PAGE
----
Basset Hounds are generally robust and healthy dogs, yet, like all breeds, they may be susceptible to certain health conditions. While not every Basset Hound will encounter these issues, it’s important to be well-informed if you’re considering bringing this breed into your home. When searching for a Basset Hound puppy, it becomes paramount to connect with a reputable breeder who can present health clearances for both the puppy’s parents. These health clearances serve as evidence that the dogs have undergone testing and have been cleared of specific conditions.
For Basset Hounds, comprehensive health clearances should encompass screenings for hip dysplasia (with a fair or better score), elbow dysplasia, hypothyroidism, and von Willebrand’s disease, all of which are certified by the Orthopedic Foundation for Animals (OFA). Furthermore, it is essential to obtain health clearances for thrombopathia from Auburn University and certification of normal eyes from the Canine Eye Registry Foundation (CERF). To validate these clearances, a quick visit to the OFA website (offa.org) will provide the necessary confirmation.
Remember, staying informed about potential health concerns and partnering with responsible breeders can contribute to the well-being and longevity of your Basset Hound companion.
- Gastric Dilatation-Volvulus (GDV): Also known as bloat or gastric torsion, GDV is a life-threatening condition that primarily affects deep-chested breeds like Basset Hounds. It occurs when the stomach becomes distended with gas or air and then twists, trapping the excess air and preventing the dog from belching or vomiting. This leads to a drop in blood pressure, shock, and potential organ damage. GDV can be triggered by factors such as eating one large meal a day, eating rapidly, drinking large volumes of water after eating, and exercising vigorously after meals. To reduce the risk of GDV, it’s recommended to feed multiple smaller meals, avoid strenuous activity after eating, and consider elevated feeding dishes.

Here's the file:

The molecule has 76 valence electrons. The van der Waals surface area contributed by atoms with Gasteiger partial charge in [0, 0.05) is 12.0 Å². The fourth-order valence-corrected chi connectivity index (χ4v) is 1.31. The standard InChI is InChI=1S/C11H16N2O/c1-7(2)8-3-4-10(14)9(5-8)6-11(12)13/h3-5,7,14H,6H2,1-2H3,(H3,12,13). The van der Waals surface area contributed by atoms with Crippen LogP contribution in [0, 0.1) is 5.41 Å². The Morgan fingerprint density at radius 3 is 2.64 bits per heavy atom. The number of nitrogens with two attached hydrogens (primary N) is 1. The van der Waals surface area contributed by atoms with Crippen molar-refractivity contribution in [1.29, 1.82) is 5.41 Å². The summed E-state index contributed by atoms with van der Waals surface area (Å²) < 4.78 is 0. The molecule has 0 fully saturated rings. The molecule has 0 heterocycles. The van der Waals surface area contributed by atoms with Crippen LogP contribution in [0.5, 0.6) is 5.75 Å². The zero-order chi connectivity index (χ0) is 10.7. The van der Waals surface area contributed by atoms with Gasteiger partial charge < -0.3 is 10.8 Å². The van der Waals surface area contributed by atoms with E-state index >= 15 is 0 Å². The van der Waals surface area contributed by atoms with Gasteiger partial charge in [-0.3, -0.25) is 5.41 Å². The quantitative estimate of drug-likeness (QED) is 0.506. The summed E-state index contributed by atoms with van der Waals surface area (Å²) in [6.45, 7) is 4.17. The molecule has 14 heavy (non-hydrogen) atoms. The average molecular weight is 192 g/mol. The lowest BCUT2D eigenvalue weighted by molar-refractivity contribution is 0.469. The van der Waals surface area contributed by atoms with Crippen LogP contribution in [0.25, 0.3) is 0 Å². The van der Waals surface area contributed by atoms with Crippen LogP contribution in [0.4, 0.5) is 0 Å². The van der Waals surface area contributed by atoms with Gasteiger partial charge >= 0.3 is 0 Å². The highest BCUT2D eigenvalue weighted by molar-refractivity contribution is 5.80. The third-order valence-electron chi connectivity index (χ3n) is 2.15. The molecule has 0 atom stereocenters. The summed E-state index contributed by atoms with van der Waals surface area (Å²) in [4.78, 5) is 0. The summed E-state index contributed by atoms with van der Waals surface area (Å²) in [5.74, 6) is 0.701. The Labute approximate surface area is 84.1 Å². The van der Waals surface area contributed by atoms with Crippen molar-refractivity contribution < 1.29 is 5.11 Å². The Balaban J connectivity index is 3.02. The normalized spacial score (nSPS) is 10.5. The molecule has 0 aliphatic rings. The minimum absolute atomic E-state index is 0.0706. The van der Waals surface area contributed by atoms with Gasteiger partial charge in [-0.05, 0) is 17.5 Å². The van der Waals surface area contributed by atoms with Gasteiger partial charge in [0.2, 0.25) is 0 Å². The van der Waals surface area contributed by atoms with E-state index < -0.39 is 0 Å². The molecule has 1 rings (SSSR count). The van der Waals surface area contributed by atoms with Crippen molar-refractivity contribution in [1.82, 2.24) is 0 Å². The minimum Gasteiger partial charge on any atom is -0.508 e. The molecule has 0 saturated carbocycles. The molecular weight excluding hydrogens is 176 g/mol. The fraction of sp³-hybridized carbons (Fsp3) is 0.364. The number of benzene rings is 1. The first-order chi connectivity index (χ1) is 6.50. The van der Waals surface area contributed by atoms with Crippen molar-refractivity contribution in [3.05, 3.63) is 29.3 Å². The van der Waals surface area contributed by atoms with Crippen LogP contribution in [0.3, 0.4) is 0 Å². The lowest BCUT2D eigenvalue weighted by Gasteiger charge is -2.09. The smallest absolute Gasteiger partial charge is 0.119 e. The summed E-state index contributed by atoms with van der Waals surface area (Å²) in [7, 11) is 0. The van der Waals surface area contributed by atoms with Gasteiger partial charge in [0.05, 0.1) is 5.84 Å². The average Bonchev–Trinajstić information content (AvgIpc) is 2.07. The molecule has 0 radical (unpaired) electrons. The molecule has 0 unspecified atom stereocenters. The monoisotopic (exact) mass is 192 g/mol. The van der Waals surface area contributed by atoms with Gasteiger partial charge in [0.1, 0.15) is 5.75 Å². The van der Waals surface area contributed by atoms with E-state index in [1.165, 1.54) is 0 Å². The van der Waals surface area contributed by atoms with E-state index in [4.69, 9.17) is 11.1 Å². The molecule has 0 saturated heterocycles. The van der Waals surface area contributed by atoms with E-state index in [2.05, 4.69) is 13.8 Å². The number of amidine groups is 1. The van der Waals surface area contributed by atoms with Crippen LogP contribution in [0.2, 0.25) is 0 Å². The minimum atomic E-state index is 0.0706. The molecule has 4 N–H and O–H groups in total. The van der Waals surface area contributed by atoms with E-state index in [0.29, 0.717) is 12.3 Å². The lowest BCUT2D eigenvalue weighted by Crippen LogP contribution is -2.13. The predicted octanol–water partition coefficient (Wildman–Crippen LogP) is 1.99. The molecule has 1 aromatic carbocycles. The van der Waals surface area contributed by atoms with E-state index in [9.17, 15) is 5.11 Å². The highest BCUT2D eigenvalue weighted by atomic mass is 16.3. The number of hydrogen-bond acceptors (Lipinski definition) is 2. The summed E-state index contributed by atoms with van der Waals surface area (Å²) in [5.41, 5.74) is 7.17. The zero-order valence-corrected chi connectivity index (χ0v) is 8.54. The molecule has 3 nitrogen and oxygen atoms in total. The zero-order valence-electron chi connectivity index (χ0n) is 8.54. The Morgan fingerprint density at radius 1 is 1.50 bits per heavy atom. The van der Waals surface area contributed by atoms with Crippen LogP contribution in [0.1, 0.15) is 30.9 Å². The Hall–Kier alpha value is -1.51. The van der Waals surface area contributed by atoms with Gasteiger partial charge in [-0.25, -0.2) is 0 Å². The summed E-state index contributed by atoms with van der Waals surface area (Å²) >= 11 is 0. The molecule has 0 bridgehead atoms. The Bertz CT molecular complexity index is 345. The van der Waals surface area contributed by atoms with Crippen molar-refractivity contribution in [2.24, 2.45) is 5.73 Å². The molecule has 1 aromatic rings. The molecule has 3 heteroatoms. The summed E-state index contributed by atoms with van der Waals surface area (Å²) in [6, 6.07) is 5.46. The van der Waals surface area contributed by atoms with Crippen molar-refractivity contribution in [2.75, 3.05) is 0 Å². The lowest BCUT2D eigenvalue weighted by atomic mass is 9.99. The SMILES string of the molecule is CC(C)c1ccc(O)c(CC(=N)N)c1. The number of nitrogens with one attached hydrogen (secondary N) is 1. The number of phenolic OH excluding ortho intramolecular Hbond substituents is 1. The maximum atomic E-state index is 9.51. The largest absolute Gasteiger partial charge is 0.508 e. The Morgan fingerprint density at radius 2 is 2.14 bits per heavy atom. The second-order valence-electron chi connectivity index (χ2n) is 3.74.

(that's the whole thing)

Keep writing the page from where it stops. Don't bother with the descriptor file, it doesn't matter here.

- Von Willebrand’s Disease: A hereditary disorder, von Willebrand’s disease affects the dog’s blood clotting ability, leading to prolonged bleeding and mild to moderate bleeding episodes. If your Basset Hound shows signs of excessive bleeding or has a prolonged bleeding time, it’s essential to consult your veterinarian and have them tested for this condition. With proper management and precautions, affected dogs can lead a normal and happy life.
- Panosteitis (Wandering or Transient Lameness): Panosteitis is a mysterious ailment often seen in young Basset Hounds, causing sudden episodes of lameness that can vary in severity. This condition is characterized by inflammation of the long bones, which may lead to discomfort and limping. However, most puppies outgrow panosteitis by the age of two, and it doesn’t usually result in long-term problems. It’s essential for owners to be aware of this condition to avoid unnecessary surgeries and consult a specialist if necessary.
- Glaucoma: Basset Hounds are prone to glaucoma, a condition where pressure builds up inside the eye, potentially leading to optic nerve damage and vision loss. Glaucoma can be painful and requires immediate veterinary attention. If you notice any signs of squinting, tearing, redness, or bulging eyes, take your Basset Hound to the vet for a thorough eye examination.